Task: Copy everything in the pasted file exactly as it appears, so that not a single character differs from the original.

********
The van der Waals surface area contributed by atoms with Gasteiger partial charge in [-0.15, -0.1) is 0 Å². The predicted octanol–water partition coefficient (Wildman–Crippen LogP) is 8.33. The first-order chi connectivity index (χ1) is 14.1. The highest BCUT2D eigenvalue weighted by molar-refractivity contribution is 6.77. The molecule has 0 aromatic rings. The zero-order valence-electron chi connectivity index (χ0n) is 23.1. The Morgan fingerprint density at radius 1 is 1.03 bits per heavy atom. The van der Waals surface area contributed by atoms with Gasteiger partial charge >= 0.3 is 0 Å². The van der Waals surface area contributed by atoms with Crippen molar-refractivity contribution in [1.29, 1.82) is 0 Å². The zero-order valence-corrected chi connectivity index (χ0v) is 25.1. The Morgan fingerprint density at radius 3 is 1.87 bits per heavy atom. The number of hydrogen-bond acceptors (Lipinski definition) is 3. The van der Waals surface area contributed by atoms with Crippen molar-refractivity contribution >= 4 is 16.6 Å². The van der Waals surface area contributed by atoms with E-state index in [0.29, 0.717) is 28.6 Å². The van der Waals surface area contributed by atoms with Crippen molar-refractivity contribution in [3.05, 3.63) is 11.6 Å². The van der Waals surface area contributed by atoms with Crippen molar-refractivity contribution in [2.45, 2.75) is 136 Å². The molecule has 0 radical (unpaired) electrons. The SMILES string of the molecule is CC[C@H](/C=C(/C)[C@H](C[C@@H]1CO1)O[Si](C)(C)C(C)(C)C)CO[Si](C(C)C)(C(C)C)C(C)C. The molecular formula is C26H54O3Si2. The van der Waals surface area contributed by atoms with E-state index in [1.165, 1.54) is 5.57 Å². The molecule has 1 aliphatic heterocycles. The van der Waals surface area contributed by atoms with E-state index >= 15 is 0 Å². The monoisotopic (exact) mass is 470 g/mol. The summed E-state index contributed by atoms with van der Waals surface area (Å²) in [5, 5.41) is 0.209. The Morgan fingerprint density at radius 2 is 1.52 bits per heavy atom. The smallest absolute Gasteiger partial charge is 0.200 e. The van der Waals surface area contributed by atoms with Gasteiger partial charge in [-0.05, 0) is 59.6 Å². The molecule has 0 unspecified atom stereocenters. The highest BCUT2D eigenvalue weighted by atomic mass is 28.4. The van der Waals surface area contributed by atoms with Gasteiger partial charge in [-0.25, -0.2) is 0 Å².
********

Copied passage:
The van der Waals surface area contributed by atoms with Gasteiger partial charge in [-0.15, -0.1) is 0 Å². The predicted octanol–water partition coefficient (Wildman–Crippen LogP) is 8.33. The first-order chi connectivity index (χ1) is 14.1. The highest BCUT2D eigenvalue weighted by molar-refractivity contribution is 6.77. The molecule has 0 aromatic rings. The zero-order valence-electron chi connectivity index (χ0n) is 23.1. The Morgan fingerprint density at radius 1 is 1.03 bits per heavy atom. The van der Waals surface area contributed by atoms with Gasteiger partial charge >= 0.3 is 0 Å². The van der Waals surface area contributed by atoms with Crippen molar-refractivity contribution in [1.29, 1.82) is 0 Å². The zero-order valence-corrected chi connectivity index (χ0v) is 25.1. The Morgan fingerprint density at radius 3 is 1.87 bits per heavy atom. The number of hydrogen-bond acceptors (Lipinski definition) is 3. The van der Waals surface area contributed by atoms with Crippen molar-refractivity contribution >= 4 is 16.6 Å². The van der Waals surface area contributed by atoms with E-state index in [0.29, 0.717) is 28.6 Å². The van der Waals surface area contributed by atoms with Crippen molar-refractivity contribution in [3.05, 3.63) is 11.6 Å². The van der Waals surface area contributed by atoms with Crippen molar-refractivity contribution in [2.45, 2.75) is 136 Å². The molecule has 0 radical (unpaired) electrons. The SMILES string of the molecule is CC[C@H](/C=C(/C)[C@H](C[C@@H]1CO1)O[Si](C)(C)C(C)(C)C)CO[Si](C(C)C)(C(C)C)C(C)C. The molecular formula is C26H54O3Si2. The van der Waals surface area contributed by atoms with E-state index in [1.165, 1.54) is 5.57 Å². The molecule has 1 aliphatic heterocycles. The van der Waals surface area contributed by atoms with E-state index >= 15 is 0 Å². The monoisotopic (exact) mass is 470 g/mol. The summed E-state index contributed by atoms with van der Waals surface area (Å²) in [5, 5.41) is 0.209. The Morgan fingerprint density at radius 2 is 1.52 bits per heavy atom. The smallest absolute Gasteiger partial charge is 0.200 e. The van der Waals surface area contributed by atoms with Gasteiger partial charge in [-0.05, 0) is 59.6 Å². The molecule has 0 unspecified atom stereocenters. The highest BCUT2D eigenvalue weighted by atomic mass is 28.4. The van der Waals surface area contributed by atoms with Gasteiger partial charge in [-0.25, -0.2) is 0 Å².